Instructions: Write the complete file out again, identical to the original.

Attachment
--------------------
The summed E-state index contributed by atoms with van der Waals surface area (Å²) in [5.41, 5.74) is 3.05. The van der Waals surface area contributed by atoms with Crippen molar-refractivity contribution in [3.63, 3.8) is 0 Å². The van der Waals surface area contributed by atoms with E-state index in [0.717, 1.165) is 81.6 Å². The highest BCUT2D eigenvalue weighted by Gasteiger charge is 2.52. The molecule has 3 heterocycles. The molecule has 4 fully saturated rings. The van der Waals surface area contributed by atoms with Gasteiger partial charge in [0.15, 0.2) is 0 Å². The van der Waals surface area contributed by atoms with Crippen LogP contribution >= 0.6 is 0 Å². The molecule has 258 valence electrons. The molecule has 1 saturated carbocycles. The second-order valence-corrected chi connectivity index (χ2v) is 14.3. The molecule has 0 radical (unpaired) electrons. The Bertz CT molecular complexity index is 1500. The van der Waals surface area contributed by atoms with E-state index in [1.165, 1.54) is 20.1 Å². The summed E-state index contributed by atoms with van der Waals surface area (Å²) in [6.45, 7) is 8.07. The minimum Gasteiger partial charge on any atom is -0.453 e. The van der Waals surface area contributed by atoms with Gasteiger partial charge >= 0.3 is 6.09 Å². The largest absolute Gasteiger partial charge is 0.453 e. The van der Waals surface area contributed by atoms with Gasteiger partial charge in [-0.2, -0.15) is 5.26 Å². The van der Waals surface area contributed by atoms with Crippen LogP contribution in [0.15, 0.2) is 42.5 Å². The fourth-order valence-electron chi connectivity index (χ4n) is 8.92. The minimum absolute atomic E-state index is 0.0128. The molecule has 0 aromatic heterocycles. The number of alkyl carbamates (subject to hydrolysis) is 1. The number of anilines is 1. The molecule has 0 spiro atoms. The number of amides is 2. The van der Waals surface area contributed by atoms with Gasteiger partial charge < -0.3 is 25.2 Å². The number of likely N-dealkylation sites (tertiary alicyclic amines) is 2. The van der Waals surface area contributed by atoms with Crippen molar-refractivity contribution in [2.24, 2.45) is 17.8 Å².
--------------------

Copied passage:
The summed E-state index contributed by atoms with van der Waals surface area (Å²) in [5.41, 5.74) is 3.05. The van der Waals surface area contributed by atoms with Crippen molar-refractivity contribution in [3.63, 3.8) is 0 Å². The van der Waals surface area contributed by atoms with E-state index in [0.717, 1.165) is 81.6 Å². The highest BCUT2D eigenvalue weighted by Gasteiger charge is 2.52. The molecule has 3 heterocycles. The molecule has 4 fully saturated rings. The van der Waals surface area contributed by atoms with Gasteiger partial charge in [0.15, 0.2) is 0 Å². The van der Waals surface area contributed by atoms with Crippen LogP contribution >= 0.6 is 0 Å². The molecule has 258 valence electrons. The molecule has 1 saturated carbocycles. The second-order valence-corrected chi connectivity index (χ2v) is 14.3. The molecule has 0 radical (unpaired) electrons. The Bertz CT molecular complexity index is 1500. The van der Waals surface area contributed by atoms with E-state index in [1.165, 1.54) is 20.1 Å². The summed E-state index contributed by atoms with van der Waals surface area (Å²) in [6.45, 7) is 8.07. The minimum Gasteiger partial charge on any atom is -0.453 e. The van der Waals surface area contributed by atoms with Gasteiger partial charge >= 0.3 is 6.09 Å². The largest absolute Gasteiger partial charge is 0.453 e. The van der Waals surface area contributed by atoms with Gasteiger partial charge in [-0.2, -0.15) is 5.26 Å². The van der Waals surface area contributed by atoms with Crippen LogP contribution in [0.15, 0.2) is 42.5 Å². The fourth-order valence-electron chi connectivity index (χ4n) is 8.92. The minimum absolute atomic E-state index is 0.0128. The molecule has 0 aromatic heterocycles. The number of alkyl carbamates (subject to hydrolysis) is 1. The number of anilines is 1. The molecule has 0 spiro atoms. The number of amides is 2. The van der Waals surface area contributed by atoms with Gasteiger partial charge < -0.3 is 25.2 Å². The number of likely N-dealkylation sites (tertiary alicyclic amines) is 2. The van der Waals surface area contributed by atoms with Crippen molar-refractivity contribution in [2.24, 2.45) is 17.8 Å².